Leigh Ann Fulford Discusses OIC's Big Read Book Club for Oakwood Register

The Oakwood Register recently featured the following interview with Leigh Ann Fulford, the OIC's Programs and Events Chair, on the Fall 2021 Big Read Book Discussion. A resident of Oakwood since 1987, Leigh Ann is widely known for her volunteer work in the community.

Why were you asked to serve on the OIC leadership team?

That’s a good question! It’s probably because the other team members know I can’t say no, especially to causes that benefit our community. I also think many have worked – or possibly been roped into working! – alongside me on projects that I have either started or been very involved in, so they felt comfortable asking me to coordinate events that will attract a bunch of folks to the OIC. After organizing the CARE Walk for 20 years and the Out of the Darkness Walk for eight years, I have learned how to assemble a team of volunteers, coordinate with various entities regarding everything from safety to garbage pick-up, and make connections in the community to make sure everyone is involved, serving, and being served at the levels they want to be. I am very honored to be part of the OIC team; it’s a great group of folks.

Why does the OIC have a Big Read book club?

I grew up surrounded by books of all sorts, and my life has been shaped by conversations and friendships that started with books. My dad, an accountant, read popular paperbacks; my mom, an English professor, read Shakespeare and 18th-century literature. In college, I majored in English and chemistry because I love both the sciences and the arts and couldn’t choose. I have also learned a lot from and about people by discussing books with them, whether in a book club or with the stranger sitting next to me on a plane. For me, books are great ice-breakers. My job as Programs and Events Chair is to come up with activities that appeal to all in the community and bring folks together. Based on my background, one of the first things that popped into my head was a book club of some sort. This idea was readily accepted by the Leadership Team since book discussions can be held in person or online and they align well with our mission to educate and inform. Especially since the pandemic has kept us from holding in-person events, the Big Read has been a perfect program to start with.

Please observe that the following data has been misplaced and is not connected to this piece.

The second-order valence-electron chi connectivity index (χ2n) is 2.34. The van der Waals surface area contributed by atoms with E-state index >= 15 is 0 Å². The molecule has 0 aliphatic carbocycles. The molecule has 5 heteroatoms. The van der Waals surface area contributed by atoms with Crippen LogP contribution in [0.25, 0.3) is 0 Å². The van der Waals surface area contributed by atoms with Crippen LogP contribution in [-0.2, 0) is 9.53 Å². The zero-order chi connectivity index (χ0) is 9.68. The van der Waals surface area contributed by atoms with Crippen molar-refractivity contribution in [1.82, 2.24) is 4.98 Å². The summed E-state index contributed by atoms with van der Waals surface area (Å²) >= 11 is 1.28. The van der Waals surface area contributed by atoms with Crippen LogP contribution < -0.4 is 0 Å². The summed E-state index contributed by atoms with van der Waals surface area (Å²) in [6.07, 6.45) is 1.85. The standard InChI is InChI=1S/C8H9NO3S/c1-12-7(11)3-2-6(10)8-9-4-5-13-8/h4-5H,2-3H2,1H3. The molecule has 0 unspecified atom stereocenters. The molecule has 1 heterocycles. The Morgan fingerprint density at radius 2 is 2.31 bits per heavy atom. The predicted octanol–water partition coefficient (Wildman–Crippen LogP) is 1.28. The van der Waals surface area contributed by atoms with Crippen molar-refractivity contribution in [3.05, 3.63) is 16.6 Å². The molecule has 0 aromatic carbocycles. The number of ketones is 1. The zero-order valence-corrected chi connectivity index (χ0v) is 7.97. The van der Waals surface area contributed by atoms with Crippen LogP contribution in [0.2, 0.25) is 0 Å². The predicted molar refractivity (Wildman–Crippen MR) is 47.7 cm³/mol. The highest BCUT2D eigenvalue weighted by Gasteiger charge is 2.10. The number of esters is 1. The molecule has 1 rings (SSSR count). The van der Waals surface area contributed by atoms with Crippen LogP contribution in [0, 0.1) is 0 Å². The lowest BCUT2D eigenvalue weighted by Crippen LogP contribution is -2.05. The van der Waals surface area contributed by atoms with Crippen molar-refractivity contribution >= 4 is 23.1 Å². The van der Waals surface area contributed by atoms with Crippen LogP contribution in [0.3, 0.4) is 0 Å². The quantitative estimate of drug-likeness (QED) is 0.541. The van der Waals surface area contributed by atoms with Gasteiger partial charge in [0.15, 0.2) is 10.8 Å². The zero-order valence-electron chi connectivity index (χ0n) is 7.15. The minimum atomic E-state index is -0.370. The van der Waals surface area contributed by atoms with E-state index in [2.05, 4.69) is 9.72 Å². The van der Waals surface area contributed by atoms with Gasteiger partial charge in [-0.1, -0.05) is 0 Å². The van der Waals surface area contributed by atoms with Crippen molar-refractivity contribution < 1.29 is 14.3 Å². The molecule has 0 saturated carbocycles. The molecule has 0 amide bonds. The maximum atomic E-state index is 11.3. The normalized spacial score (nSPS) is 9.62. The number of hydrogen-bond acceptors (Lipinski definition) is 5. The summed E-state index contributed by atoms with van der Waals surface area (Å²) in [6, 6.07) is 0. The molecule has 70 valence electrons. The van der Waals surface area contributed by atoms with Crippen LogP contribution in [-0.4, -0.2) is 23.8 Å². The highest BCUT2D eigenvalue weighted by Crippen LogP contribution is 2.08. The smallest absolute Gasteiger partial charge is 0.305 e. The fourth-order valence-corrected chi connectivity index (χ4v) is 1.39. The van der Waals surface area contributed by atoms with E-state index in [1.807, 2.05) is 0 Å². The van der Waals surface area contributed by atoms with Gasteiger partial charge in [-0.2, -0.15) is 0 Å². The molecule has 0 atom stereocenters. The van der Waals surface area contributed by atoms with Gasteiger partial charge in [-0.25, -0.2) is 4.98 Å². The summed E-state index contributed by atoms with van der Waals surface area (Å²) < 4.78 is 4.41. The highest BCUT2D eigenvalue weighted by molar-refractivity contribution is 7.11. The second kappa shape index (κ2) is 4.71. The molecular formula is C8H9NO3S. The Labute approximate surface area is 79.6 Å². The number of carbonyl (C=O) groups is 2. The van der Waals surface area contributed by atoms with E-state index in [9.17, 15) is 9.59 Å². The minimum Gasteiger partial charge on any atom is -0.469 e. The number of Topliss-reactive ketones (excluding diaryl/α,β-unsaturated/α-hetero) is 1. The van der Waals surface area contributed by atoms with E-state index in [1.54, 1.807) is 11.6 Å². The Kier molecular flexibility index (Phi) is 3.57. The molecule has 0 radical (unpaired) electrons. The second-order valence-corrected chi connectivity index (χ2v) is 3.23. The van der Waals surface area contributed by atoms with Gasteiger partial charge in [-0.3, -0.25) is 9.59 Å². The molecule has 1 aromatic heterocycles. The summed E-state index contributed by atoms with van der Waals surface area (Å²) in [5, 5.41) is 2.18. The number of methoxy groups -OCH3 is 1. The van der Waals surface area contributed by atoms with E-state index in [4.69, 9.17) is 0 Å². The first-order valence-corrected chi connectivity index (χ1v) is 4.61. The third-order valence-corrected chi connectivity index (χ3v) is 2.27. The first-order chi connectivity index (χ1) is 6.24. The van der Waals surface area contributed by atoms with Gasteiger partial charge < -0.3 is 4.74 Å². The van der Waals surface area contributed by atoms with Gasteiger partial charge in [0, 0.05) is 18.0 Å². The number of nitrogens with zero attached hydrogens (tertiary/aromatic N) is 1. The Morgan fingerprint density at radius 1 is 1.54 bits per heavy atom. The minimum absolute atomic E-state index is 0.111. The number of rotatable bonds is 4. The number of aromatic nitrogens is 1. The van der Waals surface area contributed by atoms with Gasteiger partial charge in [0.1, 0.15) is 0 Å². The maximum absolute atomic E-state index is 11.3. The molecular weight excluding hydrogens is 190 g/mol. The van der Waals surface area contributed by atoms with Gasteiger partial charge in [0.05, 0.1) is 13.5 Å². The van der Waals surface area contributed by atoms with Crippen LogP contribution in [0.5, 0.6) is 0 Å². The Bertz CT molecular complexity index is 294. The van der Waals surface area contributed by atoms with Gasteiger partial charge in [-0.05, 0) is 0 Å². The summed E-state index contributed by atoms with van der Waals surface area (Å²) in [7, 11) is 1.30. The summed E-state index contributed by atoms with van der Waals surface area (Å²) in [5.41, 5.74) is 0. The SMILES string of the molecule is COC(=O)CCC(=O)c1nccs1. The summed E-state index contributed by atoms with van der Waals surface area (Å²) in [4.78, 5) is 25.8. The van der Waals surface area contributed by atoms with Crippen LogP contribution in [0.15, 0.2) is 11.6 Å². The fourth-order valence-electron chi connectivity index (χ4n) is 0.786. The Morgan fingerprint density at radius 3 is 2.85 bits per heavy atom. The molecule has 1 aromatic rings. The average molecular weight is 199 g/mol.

How do you choose the Big Read book?

I get suggestions from members of the Leadership Team and from those who have participated in our previous book discussions. I’ve learned that many team members are avid readers who “pleasure-read” as a way to become better informed. It’s no surprise that their book recommendations represent diverse perspectives – just as the Leadership Team itself does. Then I read reviews of each of the suggested books and seek advice from the librarians at Wright Library. Finally, I read the most likely candidate books with the OIC’s main objectives in mind and ask myself: “Does this book stimulate readers to think deeply and prompt participants to learn more about one another's perspectives?” I then recommend a book to the Committee who makes the final decision.

Why did you select The Righteous Mind: Why Good People Are Divided by Politics and Religion by Jonathan Haidt for the Big Read this fall?

The Righteous Mind was recommended by a participant in our first book discussion who suggested that we focus on an issue other than race for our next Big Read. I immediately checked it out from the library and read it within a few days – it is an engaging book that is easy to read and understand. I felt that this book would start a conversation that could connect people in the community. From our local librarians I learned that this 2012 New York Times bestseller has staying power: people are still talking about its relevance to current political issues. I was particularly compelled by the author’s finding that reason can sway morality - if and only if the reasoning is interactive. “It has to be other people’s reason that engages yours,” Haidt claims. “We’re lousy at challenging our own beliefs, but we’re good at challenging others’.” Book reviewers from a host of different backgrounds agree that this book can stimulate lively discussion about a difficult topic. We hope that our discussion of The Righteous Mind will challenge the Oakwood community to find new ways to contribute to a healthy society at the local level.